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July 9, 2024
ASCD Blog

Why Do We Use War Metaphors to Talk About Teaching?

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Shifting the metaphors we use to describe education can inspire partnership and collective growth.
School CultureProfessional Learning
Illustration of a woman watering plants while standing in front of a symbolic image of flames, symbolizing a shift from metaphors of conflict to metaphors of care and community
Credit: GoodStudio / Shutterstock
“Clad in armor”—that’s how a colleague of ours described her mindset as a new teacher. Looking back on the start of her career, she said that her best advice to her younger self would be to take the armor off and be more vulnerable, flexible, and caring.
That’s good advice, but it’s hardly the prevailing message heard by new educators. Instead of shedding their armor, new teachers are often told to ready themselves for battle. Listen carefully at your next faculty meeting, and you may hear educators described as “boots on the ground” or “forces in the trenches.” Teachers are called on to “lead the charge,” “hit targets,” and “attack” problems.
Our organization UP for Learning works with youth and adults who are actively reimagining what education could be. That work is as much about mindset—and the language we use to convey it—as it is about a school’s policies and practices. So, we wonder: Why do people use war metaphors to discuss working in schools? What message does that language send to the next generation of educators? And how can we shift that metaphor from one of conflict to one of community?

The Power of Language

Perhaps war metaphors are the easiest shorthand we have for the grind of teaching. Working in education is often more exhausting and less rewarding than it should be: In trying to give our students the best experience, teachers push up against the constraints of the system, often in ways that leave them feeling isolated or even attacked by colleagues, administrators, parents, or the public. Battles and wars can seem like fitting descriptors for this work, especially at a time of media reports on school violence, conflict-filled school board meetings, and anti-teacher political rhetoric. Metaphors are not just linguistic devices—they help us visualize and convey our mental models, the stories we tell ourselves to help us interpret the world. Ultimately these prevalent metaphors reflect a vision of education that is deficit-focused and backwards-facing. They help us to describe the undesirable present rather than to build toward an ideal future.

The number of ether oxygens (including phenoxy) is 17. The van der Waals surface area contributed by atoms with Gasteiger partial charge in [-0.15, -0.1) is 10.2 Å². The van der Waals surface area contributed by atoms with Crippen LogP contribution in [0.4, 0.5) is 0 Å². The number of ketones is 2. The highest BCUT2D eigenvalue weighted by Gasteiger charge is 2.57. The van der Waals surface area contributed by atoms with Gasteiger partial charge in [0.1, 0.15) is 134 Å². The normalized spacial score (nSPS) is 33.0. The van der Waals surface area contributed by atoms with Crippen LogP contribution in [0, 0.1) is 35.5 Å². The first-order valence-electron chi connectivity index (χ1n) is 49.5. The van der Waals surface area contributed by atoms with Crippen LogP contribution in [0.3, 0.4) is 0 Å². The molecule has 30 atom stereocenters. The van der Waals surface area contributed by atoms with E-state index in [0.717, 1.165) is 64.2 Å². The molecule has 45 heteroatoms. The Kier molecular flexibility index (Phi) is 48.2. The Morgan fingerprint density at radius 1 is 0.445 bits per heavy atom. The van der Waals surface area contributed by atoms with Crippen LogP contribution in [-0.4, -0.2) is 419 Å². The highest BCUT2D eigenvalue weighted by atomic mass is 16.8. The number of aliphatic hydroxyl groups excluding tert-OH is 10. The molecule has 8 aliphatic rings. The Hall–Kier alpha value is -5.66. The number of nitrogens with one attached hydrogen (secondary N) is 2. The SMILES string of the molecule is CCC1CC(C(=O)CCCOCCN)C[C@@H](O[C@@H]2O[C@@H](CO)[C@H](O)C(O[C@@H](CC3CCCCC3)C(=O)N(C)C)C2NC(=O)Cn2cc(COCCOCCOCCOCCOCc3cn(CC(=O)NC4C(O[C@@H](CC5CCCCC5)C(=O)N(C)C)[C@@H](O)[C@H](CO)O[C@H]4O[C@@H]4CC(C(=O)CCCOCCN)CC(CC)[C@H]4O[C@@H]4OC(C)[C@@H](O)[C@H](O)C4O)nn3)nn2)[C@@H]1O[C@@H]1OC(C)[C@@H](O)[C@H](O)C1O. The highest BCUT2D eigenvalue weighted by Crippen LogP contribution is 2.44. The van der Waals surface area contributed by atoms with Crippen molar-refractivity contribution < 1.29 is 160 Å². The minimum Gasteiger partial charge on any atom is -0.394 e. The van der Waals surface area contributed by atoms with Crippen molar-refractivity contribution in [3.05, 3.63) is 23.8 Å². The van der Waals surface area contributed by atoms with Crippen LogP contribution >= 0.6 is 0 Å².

Researchers have documented the contagious nature of “negative co-rumination” among educators, finding that teachers who had frequent conversations about what was wrong with their school were more likely to show signs of burnout than those who had more positive conversations. Similarly, positive and intentional relationships with colleagues and administrators are linked with higher job satisfaction and retention among new teachers who are more likely to stay in the profession when they feel a sense of voice, partnership, and inclusion in their schools.

Rethinking the language we use to talk about teaching may help us reshape schools in ways that are better for all who work in them.

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Living up to those values of voice, partnership, and inclusion requires commitment and hard work, but one first step is to imagine new metaphors and mental models. Rethinking the language we use to talk about teaching may help us reshape schools in ways that are better for all who work and learn in them.

Exploring New Metaphors